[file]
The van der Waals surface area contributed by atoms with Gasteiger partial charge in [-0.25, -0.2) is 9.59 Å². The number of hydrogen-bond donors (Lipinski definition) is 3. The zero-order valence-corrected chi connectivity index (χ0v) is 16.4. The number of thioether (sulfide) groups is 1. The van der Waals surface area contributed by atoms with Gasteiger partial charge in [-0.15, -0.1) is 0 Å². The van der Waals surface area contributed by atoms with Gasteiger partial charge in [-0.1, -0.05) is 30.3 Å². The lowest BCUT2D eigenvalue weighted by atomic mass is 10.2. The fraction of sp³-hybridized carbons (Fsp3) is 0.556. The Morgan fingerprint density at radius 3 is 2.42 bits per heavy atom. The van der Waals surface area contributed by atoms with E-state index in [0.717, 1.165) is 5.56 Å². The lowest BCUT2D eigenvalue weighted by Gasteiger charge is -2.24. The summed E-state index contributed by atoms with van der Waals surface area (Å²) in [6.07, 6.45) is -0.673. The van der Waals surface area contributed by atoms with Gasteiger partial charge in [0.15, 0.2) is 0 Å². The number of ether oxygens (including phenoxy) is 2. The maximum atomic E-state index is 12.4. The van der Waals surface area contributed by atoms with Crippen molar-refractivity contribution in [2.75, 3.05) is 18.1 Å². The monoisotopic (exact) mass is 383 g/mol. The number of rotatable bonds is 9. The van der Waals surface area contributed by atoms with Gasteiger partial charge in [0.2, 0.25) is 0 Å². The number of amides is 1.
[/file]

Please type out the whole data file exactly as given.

The van der Waals surface area contributed by atoms with Gasteiger partial charge in [-0.25, -0.2) is 9.59 Å². The number of hydrogen-bond donors (Lipinski definition) is 3. The zero-order valence-corrected chi connectivity index (χ0v) is 16.4. The number of thioether (sulfide) groups is 1. The van der Waals surface area contributed by atoms with Gasteiger partial charge in [-0.15, -0.1) is 0 Å². The van der Waals surface area contributed by atoms with Gasteiger partial charge in [-0.1, -0.05) is 30.3 Å². The lowest BCUT2D eigenvalue weighted by atomic mass is 10.2. The fraction of sp³-hybridized carbons (Fsp3) is 0.556. The Morgan fingerprint density at radius 3 is 2.42 bits per heavy atom. The van der Waals surface area contributed by atoms with E-state index in [0.717, 1.165) is 5.56 Å². The lowest BCUT2D eigenvalue weighted by Gasteiger charge is -2.24. The summed E-state index contributed by atoms with van der Waals surface area (Å²) in [6.07, 6.45) is -0.673. The van der Waals surface area contributed by atoms with Gasteiger partial charge in [0.15, 0.2) is 0 Å². The number of ether oxygens (including phenoxy) is 2. The maximum atomic E-state index is 12.4. The van der Waals surface area contributed by atoms with Crippen molar-refractivity contribution in [2.75, 3.05) is 18.1 Å². The monoisotopic (exact) mass is 383 g/mol. The number of rotatable bonds is 9. The van der Waals surface area contributed by atoms with Gasteiger partial charge in [0.2, 0.25) is 0 Å². The number of amides is 1.